We also note that S. 1470 would exacerbate the reasonable cost system in another way. At the present time, hospitals that are not reimbursed by MedicareMedicaid for the full and fair cost of caring for these Federal beneficiaries are forced to transfer these costs to private patients. S. 1470 (Section 2(f) (1)) would prohibit such a transfer. This can only result in impairing the financial stability of hospitals or forcing them to eliminate the services they are now providing Federal beneficiaries for which they are not fully reimbursed. We would think a more just provision would be one that required the Federal Government to pay the full cost of hospital services its beneficiaries receive.

S. 1470 does not do anything for a not-for-profit hospital's need for a “profit." The incentive payment in the Bill is not a profit. As I mentioned above, hospitals could well decide they would be in a better position by increasing their expenditures to the permitted average than by keeping a small percentage of what they can save. Also, the money made available by this provision would go to the hospital offering the least services (and whose routine operating costs, therefore, are below the average)—while the more active, more innovative hospital is deprived of discretionary funds. All hospitals need an operating margin. 3. 8. 1470 will in fact impede necessary structural reforms.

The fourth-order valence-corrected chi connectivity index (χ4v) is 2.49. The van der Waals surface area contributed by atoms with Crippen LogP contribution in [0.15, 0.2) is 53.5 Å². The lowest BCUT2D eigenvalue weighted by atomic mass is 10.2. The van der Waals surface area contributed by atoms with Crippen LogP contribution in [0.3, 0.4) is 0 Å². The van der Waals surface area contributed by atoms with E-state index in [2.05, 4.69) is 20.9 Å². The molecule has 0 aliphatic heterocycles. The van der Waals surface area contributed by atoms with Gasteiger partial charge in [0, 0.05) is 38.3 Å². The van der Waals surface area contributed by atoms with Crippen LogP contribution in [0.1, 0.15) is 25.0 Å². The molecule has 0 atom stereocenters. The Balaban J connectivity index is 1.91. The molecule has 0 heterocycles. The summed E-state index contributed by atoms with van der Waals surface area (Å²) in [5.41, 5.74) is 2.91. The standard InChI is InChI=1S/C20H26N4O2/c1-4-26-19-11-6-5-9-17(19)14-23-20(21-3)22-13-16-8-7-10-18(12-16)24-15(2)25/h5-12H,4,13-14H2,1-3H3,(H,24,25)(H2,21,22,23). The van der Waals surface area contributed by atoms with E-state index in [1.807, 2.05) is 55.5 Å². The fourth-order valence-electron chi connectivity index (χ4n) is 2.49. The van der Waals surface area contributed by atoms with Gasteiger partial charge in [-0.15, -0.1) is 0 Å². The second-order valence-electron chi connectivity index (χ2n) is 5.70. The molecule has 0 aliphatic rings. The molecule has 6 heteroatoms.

NCCH believes that long-range structural reforms must contain at least the following elements: financial incentives for providers to restrain health care costs; management discretion, including the opportunity to benefit from success and the obligation to bear the burdens of failure; mechanisms that require both health care providers and patients to consider the cost as well as the benefit of any particular health service; increased control by health care institutions of the source of their "business”; increased competition among health care institutions to serve patients with better quality of care at lower cost; recognition of the benefits of diversity among health care providers; and greatly reduced Government control over the management of a health care institution except in the area of quality assurance.